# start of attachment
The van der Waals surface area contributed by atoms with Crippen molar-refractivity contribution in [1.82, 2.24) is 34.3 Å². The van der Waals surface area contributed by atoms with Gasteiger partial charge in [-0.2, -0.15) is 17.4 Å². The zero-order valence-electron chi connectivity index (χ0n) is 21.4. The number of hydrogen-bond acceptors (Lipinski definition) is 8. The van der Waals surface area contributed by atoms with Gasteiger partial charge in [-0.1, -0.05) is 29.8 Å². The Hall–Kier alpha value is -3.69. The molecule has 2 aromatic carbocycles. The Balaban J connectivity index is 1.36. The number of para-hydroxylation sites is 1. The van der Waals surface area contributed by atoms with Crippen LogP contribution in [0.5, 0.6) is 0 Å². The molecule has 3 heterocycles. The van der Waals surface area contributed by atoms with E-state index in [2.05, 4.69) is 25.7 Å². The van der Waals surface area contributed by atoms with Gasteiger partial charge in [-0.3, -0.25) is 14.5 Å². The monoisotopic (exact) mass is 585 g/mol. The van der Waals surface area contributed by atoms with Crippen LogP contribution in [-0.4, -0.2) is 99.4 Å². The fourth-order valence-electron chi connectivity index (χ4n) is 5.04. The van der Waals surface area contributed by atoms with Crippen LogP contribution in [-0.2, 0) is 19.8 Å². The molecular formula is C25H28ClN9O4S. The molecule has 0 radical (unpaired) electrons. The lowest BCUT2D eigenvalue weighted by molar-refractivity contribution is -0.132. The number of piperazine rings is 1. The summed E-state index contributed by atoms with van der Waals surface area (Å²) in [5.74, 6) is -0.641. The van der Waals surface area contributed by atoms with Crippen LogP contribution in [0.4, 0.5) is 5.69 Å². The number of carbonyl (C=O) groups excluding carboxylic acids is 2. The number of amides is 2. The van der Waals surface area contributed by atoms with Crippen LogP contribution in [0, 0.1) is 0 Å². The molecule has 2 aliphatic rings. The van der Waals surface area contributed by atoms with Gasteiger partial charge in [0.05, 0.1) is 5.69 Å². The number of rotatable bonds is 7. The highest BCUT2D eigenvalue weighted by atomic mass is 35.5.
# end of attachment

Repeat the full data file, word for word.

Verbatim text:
The van der Waals surface area contributed by atoms with Crippen molar-refractivity contribution in [1.82, 2.24) is 34.3 Å². The van der Waals surface area contributed by atoms with Gasteiger partial charge in [-0.2, -0.15) is 17.4 Å². The zero-order valence-electron chi connectivity index (χ0n) is 21.4. The number of hydrogen-bond acceptors (Lipinski definition) is 8. The van der Waals surface area contributed by atoms with Gasteiger partial charge in [-0.1, -0.05) is 29.8 Å². The Hall–Kier alpha value is -3.69. The molecule has 2 aromatic carbocycles. The Balaban J connectivity index is 1.36. The number of para-hydroxylation sites is 1. The van der Waals surface area contributed by atoms with Crippen LogP contribution in [0.5, 0.6) is 0 Å². The molecule has 3 heterocycles. The van der Waals surface area contributed by atoms with E-state index in [2.05, 4.69) is 25.7 Å². The van der Waals surface area contributed by atoms with Gasteiger partial charge in [-0.3, -0.25) is 14.5 Å². The monoisotopic (exact) mass is 585 g/mol. The van der Waals surface area contributed by atoms with Crippen LogP contribution in [-0.4, -0.2) is 99.4 Å². The fourth-order valence-electron chi connectivity index (χ4n) is 5.04. The van der Waals surface area contributed by atoms with Crippen LogP contribution in [-0.2, 0) is 19.8 Å². The molecular formula is C25H28ClN9O4S. The molecule has 0 radical (unpaired) electrons. The lowest BCUT2D eigenvalue weighted by molar-refractivity contribution is -0.132. The number of piperazine rings is 1. The summed E-state index contributed by atoms with van der Waals surface area (Å²) in [5.74, 6) is -0.641. The van der Waals surface area contributed by atoms with Crippen LogP contribution in [0.4, 0.5) is 5.69 Å². The number of carbonyl (C=O) groups excluding carboxylic acids is 2. The number of amides is 2. The van der Waals surface area contributed by atoms with Crippen LogP contribution in [0, 0.1) is 0 Å². The molecule has 2 aliphatic rings. The van der Waals surface area contributed by atoms with Gasteiger partial charge in [0.05, 0.1) is 5.69 Å². The number of rotatable bonds is 7. The highest BCUT2D eigenvalue weighted by atomic mass is 35.5.